Hepatic Steatosis and Steatohepatitis: Are they Really Two Distinct Entities?
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Non-alcoholic fatty liver disease affects nearly 30 % of Americans. A histopathological spectrum exists from simple steatosis to NASH which may progress to cirrhosis and HCC. NASH is currently the third most common indication for liver transplant with increasing incidence. Steatosis can be considered the hepatic manifestation of the metabolic syndrome as insulin resistance is a major risk factor for its development. While liver biopsy is the gold standard for diagnosis, non-invasive methods are currently being developed to appropriately determine who needs histologic evaluation. Management focuses on mitigation of risk factors, since targeted therapies to halt progression of fibrosis have not been validated. Simple steatosis does not affect overall survival, but NASH conveys increased mortality. Because of this, non-invasive strategies to diagnose patients and management algorithms are needed. This review supports the definitions of simple steatosis and NASH as two distinct entities based on pathophysiology, diagnosis, management, and prognosis.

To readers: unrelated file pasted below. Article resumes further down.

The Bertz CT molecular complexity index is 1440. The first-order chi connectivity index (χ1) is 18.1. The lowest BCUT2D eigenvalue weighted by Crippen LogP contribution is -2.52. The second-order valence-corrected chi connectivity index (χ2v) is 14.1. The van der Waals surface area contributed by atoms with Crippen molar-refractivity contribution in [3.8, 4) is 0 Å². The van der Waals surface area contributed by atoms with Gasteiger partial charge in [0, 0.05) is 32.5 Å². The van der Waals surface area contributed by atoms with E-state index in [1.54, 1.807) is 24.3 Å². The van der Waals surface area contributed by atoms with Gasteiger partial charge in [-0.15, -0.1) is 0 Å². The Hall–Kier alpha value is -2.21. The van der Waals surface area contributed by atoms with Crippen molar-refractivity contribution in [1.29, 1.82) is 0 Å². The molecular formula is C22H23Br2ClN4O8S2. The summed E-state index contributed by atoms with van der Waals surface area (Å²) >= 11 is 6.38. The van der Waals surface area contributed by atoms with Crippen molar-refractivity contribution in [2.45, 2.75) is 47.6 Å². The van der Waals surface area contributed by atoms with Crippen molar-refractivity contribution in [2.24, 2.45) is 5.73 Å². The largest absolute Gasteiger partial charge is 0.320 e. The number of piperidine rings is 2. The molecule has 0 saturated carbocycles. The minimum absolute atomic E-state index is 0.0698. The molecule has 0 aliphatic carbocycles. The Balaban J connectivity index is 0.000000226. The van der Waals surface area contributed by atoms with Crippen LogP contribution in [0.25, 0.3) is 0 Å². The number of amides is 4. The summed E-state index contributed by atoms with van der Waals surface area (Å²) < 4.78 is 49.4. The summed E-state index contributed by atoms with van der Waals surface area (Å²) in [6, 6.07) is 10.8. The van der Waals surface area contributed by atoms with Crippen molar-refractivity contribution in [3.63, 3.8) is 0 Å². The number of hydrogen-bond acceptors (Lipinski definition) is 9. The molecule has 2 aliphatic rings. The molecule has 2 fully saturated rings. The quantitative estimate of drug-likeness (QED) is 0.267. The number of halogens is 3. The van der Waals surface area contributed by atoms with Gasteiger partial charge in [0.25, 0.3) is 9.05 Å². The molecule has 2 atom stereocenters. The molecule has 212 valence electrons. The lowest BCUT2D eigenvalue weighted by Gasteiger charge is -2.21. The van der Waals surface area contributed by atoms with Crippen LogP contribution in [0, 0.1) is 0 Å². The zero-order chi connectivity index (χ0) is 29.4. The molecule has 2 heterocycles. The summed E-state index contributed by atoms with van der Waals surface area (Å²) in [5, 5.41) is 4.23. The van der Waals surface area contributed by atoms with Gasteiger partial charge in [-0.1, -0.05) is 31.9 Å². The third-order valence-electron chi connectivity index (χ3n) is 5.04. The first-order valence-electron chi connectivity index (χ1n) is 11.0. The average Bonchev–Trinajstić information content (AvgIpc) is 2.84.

- Hepatic Steatosis and Steatohepatitis: Are they Really Two Distinct Entities?
Current Hepatology Reports
Volume 13, Issue 2 , pp 151-158
- Cover Date
- Online ISSN
- Springer US
- Additional Links
- Non-alcoholic fatty liver disease
- Non-alcoholic steatohepatitis
- Insulin resistance
- Industry Sectors
- Author Affiliations
- 1. Department of Internal Medicine, University of Kentucky, 304B Charles T. Wethington Bldg. 900 South Limestone, Lexington, KY, 40536-0200, USA
- 2. Division of Digestive Diseases and Nutrition, Department of Internal Medicine, University of Kentucky, 800 Rose Street, Room MN649, Lexington, KY, 40536-0298, USA